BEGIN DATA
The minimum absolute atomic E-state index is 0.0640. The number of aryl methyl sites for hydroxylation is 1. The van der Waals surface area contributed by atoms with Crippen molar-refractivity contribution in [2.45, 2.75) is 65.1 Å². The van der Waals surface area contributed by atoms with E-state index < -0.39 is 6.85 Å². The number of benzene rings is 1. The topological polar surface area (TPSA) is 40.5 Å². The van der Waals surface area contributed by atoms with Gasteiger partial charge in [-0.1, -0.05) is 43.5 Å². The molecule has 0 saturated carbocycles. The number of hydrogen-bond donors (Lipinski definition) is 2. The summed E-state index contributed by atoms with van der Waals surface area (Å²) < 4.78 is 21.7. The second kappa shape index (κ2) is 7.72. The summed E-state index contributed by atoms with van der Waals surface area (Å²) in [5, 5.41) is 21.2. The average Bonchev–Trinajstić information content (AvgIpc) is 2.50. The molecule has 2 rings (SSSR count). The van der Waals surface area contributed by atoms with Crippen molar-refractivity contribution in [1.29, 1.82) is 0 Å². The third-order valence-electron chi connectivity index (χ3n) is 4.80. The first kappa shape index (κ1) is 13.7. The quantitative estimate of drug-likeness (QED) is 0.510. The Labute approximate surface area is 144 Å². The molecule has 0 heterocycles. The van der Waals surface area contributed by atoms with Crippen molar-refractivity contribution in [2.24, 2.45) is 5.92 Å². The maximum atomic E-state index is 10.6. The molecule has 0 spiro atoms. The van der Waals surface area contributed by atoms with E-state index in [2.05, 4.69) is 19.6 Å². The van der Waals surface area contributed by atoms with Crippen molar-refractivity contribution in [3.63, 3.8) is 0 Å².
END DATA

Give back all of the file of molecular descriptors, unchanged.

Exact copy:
The minimum absolute atomic E-state index is 0.0640. The number of aryl methyl sites for hydroxylation is 1. The van der Waals surface area contributed by atoms with Crippen molar-refractivity contribution in [2.45, 2.75) is 65.1 Å². The van der Waals surface area contributed by atoms with E-state index < -0.39 is 6.85 Å². The number of benzene rings is 1. The topological polar surface area (TPSA) is 40.5 Å². The van der Waals surface area contributed by atoms with Gasteiger partial charge in [-0.1, -0.05) is 43.5 Å². The molecule has 0 saturated carbocycles. The number of hydrogen-bond donors (Lipinski definition) is 2. The summed E-state index contributed by atoms with van der Waals surface area (Å²) < 4.78 is 21.7. The second kappa shape index (κ2) is 7.72. The summed E-state index contributed by atoms with van der Waals surface area (Å²) in [5, 5.41) is 21.2. The average Bonchev–Trinajstić information content (AvgIpc) is 2.50. The molecule has 2 rings (SSSR count). The van der Waals surface area contributed by atoms with Crippen molar-refractivity contribution in [1.29, 1.82) is 0 Å². The third-order valence-electron chi connectivity index (χ3n) is 4.80. The first kappa shape index (κ1) is 13.7. The quantitative estimate of drug-likeness (QED) is 0.510. The Labute approximate surface area is 144 Å². The molecule has 0 heterocycles. The van der Waals surface area contributed by atoms with Crippen molar-refractivity contribution in [2.24, 2.45) is 5.92 Å². The maximum atomic E-state index is 10.6. The molecule has 0 spiro atoms. The van der Waals surface area contributed by atoms with E-state index in [2.05, 4.69) is 19.6 Å². The van der Waals surface area contributed by atoms with Crippen molar-refractivity contribution in [3.63, 3.8) is 0 Å².